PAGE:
That mass of wall-warts you've been using to warm your toes would look much better, and have better ventilation, if it was off the floor. Use Velcro to attach your power supply to your desk, behind your monitor perhaps, and you'll spend less time scrabbling around on your knees.

    Consolidate Your Cables
    So far we've worked on eliminating cables, or hiding them. But let's be honest. A smaller rat's nest behind your monitor is still a rat's nest. What do we do if we still have cable clutter? Straighten it up.

    There are several Web sites devoted to products that will help us clean up our cables. It's a veritable smorgasbord of cable clutter cleanup creations. Here are some of the products that will help you out:
    • CableOrganizer.com sells some handy (and cheap!) gadgets to help you organize your cables:
      • A "cable tunnel" (also called a "conduit" or "wire loom") is a plastic tube that's split down its length. You can push several cables into the tube to form a single, clean-looking unit. This works best when the cables are all running from the same place to the same place, but using even a short length of the tubing to combine the cables will help clean up the area. A cable tunnel also helps protect your cables from your pet ferret, feet, and the occasional spilled soda. More attractive and safer!
      • Clips and ties let you attach cords and cables to your desk. Having cables run down the side or wrap down the feet of your desk keeps them out of the way. This technique works best for cables you don't find yourself unplugging on a regular basis.
      • Cable wraps can work like cable tunnels by wrapping a bunch of cables. But some cable wraps are for wrapping excess cable around them. Ever have too much speaker cable? Wrap the excess in a Cable Fish until it's just the right length.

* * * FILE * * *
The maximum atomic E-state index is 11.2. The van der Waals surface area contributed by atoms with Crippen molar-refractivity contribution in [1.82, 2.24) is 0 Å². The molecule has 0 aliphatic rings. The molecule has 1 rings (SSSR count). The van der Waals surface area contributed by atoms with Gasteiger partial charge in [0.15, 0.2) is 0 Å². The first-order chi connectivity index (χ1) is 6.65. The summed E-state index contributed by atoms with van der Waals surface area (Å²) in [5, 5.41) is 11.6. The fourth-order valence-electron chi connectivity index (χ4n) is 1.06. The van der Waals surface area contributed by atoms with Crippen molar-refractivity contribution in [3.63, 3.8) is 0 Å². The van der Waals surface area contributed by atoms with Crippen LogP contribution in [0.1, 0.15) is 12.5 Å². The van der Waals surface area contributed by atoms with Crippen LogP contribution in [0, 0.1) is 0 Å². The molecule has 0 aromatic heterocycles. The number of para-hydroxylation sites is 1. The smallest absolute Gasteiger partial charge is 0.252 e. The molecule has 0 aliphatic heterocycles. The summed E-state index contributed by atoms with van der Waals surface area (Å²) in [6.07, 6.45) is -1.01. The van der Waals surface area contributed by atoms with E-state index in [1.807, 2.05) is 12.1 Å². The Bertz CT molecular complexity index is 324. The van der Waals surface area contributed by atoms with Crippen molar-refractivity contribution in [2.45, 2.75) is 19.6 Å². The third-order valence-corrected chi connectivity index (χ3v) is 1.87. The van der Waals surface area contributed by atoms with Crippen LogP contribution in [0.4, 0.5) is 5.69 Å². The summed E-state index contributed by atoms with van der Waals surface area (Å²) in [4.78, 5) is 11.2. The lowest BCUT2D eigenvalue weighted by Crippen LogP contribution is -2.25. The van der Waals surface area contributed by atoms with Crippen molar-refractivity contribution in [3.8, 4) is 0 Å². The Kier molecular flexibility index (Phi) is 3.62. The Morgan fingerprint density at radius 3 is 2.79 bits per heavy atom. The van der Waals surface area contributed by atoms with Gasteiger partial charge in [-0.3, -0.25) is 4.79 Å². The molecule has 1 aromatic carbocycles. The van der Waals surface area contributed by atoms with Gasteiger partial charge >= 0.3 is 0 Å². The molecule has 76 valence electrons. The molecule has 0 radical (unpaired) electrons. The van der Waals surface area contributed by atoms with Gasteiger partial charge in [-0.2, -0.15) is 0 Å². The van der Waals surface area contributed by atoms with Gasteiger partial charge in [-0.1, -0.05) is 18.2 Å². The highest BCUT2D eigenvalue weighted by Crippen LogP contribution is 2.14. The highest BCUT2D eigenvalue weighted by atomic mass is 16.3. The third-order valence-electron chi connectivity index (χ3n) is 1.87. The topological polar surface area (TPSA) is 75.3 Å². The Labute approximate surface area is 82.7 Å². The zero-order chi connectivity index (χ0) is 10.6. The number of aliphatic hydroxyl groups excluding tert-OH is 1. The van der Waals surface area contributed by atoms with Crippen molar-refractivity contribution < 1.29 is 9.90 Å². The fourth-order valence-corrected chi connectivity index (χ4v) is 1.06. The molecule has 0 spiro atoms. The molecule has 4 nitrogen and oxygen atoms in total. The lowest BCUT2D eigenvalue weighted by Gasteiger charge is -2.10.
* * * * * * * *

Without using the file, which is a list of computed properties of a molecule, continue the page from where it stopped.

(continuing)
• The Wire Mate uses a different approach. It's basically a box that you fasten to your desk, or to the wall to simultaneously organize and hide lots of cables.
    • Musicians have been wrangling cables since the microphone was invented. Check out the Cable Depot, available from Sweetwater Music. Mount one to the back of your desk to help route your cables where you want them, rather than letting them hang loose and in your way. Or use it to keep track of cables you're not using right now.
    • Velcro! Velcro lets you attach items to your desk or wall without breaking out the power tools. Long strips of Velcro can hold cables in place, up and out of the way as they wind their way to the back of your computer.
    Advance and Conquer!
    Sitting in a clean, organized workspace gives a very satisfying feeling. Even if you like the "lived-in" look, getting all those wires out of the way will help you be safer and have more room to clutter your desk with more important stuff. With a few affordable tools and some common-sense techniques, you can create a clean, uncluttered workspace that will brighten your room and your day all at once!